The OCT finding of residual subretinal fluid following repair of macula-involving retinal detachments has been described previously and is estimated to occur in 12% to 25% of cases.10–14 In our two cases, the amount of subretinal fluid on SD-OCT decreased significantly after PFO injection. Clinically there was no evidence of subretinal fluid following PFO instillation. Because the amount of fluid identified was small in both cases, no further manipulation was performed. In one of the two cases, this subretinal fluid resolved by month 1. In the other case (case 2), the amount of fluid present postoperatively persisted until 6 months but decreased with time. It is possible that the area of subretinal hyporeflectance in this second case represents changes in the outer retina rather than fluid. However, given the appearance of residual fluid during surgery, we believe this hyporeflectance represents subretinal fluid.
In both cases, visual outcomes were poor and more likely due to the damage from the detachment itself (and macular degeneration in case 1) than to the presence of persistent subretinal fluid. In both cases, we identified disruptions at the inner segment–outer segment junction in the postoperative SD-OCT images. In case 1, this finding may also be related to the patient’s underlying advanced macular degeneration. This disruption in the inner segment–outer segment junction may have relevance as an indication of damage to the photoreceptors.10–12
A hand-held SD-OCT probe (Bioptigen, Inc., Durham, NC) that is microscope-mounted was used to acquire images preoperatively, following tamponade with PFO, and after silicone oil instillation. Its use in the operating room via a handheld probe was previously described.15 However, a limitation of this probe is the need to hold the hand steady during image acquisition. The use of a custom-made microscope mount reduces the movement error generated from hand-held use.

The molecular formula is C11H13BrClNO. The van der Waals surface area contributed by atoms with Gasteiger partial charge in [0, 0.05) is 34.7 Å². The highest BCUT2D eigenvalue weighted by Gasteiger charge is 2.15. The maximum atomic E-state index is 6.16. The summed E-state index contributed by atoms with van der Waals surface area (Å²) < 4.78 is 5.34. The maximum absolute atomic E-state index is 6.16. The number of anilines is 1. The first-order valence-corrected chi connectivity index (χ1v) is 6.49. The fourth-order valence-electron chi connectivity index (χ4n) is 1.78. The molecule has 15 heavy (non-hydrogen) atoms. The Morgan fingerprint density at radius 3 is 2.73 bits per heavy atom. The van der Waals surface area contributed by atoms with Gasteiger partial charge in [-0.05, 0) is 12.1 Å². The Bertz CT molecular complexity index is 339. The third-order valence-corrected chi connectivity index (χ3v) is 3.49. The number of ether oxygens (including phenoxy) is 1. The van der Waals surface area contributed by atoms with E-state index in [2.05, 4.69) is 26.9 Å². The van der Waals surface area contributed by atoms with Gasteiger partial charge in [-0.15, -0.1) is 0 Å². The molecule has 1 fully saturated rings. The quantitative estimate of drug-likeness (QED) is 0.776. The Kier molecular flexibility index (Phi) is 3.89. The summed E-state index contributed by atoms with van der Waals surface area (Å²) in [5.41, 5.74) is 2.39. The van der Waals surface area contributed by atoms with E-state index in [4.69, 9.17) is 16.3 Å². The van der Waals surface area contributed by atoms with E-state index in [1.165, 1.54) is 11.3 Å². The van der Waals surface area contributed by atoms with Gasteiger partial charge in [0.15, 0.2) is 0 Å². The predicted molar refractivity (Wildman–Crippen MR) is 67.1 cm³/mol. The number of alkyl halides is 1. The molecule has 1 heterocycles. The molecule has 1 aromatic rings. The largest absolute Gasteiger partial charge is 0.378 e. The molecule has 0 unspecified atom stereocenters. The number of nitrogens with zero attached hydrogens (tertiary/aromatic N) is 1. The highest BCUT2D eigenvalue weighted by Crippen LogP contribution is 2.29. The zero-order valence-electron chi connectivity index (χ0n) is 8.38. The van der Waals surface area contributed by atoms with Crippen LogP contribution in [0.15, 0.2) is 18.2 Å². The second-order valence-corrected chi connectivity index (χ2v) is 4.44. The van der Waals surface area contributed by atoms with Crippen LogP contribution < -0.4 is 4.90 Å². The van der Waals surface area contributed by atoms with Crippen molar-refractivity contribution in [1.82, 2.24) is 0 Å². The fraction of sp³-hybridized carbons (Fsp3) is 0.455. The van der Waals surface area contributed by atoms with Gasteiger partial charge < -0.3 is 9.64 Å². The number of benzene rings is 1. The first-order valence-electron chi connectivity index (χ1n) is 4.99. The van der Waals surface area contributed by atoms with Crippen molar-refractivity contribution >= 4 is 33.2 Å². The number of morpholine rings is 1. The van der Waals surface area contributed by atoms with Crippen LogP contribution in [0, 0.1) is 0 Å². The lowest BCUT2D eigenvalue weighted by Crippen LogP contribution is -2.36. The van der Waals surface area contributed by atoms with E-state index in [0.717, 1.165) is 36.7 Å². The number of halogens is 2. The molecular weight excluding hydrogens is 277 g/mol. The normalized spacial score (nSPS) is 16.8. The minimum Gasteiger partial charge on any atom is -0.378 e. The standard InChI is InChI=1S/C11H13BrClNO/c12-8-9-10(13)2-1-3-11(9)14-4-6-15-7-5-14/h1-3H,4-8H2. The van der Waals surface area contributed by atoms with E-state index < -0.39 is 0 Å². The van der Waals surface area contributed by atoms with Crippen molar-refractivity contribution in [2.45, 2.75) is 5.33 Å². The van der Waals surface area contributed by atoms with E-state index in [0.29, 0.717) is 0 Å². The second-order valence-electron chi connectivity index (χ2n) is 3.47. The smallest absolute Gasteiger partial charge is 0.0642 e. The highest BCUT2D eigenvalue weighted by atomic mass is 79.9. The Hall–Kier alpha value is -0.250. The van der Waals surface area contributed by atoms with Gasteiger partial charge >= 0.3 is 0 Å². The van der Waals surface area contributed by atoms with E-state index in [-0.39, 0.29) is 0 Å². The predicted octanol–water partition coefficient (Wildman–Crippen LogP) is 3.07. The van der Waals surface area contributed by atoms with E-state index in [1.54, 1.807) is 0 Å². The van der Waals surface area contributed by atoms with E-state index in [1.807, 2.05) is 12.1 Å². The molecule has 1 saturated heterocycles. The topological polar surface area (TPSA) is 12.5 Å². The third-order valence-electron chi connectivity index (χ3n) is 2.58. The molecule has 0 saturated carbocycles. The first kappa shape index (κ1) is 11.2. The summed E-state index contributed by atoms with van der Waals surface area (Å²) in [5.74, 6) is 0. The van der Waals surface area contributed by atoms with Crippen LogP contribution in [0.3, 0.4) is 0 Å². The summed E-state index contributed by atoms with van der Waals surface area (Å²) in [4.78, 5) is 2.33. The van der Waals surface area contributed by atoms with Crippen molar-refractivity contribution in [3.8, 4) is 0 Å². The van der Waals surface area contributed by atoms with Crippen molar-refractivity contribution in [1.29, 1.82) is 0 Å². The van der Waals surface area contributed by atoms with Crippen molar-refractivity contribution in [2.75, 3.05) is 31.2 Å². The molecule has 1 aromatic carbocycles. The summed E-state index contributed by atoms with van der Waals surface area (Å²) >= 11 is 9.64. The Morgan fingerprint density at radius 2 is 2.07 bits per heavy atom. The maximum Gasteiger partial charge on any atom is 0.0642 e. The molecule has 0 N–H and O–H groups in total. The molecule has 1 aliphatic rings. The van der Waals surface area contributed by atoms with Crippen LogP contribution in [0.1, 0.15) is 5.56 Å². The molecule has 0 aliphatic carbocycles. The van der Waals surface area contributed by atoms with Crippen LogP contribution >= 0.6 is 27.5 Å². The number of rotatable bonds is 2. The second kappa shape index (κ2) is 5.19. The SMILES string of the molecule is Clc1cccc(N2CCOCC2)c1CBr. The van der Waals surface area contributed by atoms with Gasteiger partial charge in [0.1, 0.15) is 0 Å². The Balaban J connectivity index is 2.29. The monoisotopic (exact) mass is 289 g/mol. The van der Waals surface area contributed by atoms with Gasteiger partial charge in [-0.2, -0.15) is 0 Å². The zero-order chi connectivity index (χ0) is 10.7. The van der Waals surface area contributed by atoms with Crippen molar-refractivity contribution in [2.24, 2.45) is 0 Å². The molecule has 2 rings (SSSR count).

Intraoperative OCT imaging during retinal detachment surgery has several potential benefits. It can provide additional information of the retinal architecture, including confirmation of macular involvement and the presence and location of preretinal and subretinal membranes. Additionally, after placement of PFO, intraoperative imaging may help identify previously unrecognized pockets of subretinal fluid. By having this information intraoperatively, the surgeon may decide to employ additional techniques, whether removal of clinically unidentified preretinal membranes or further manipulation to remove residual subretinal fluid, to ensure adequate repair.
Future applications of intraoperative imaging include correlating intraoperative findings with postoperative visual outcomes. This technique may improve patient outcomes by providing surgeons with additional information with which to make decisions regarding surgical management and by allowing more precision in surgical techniques.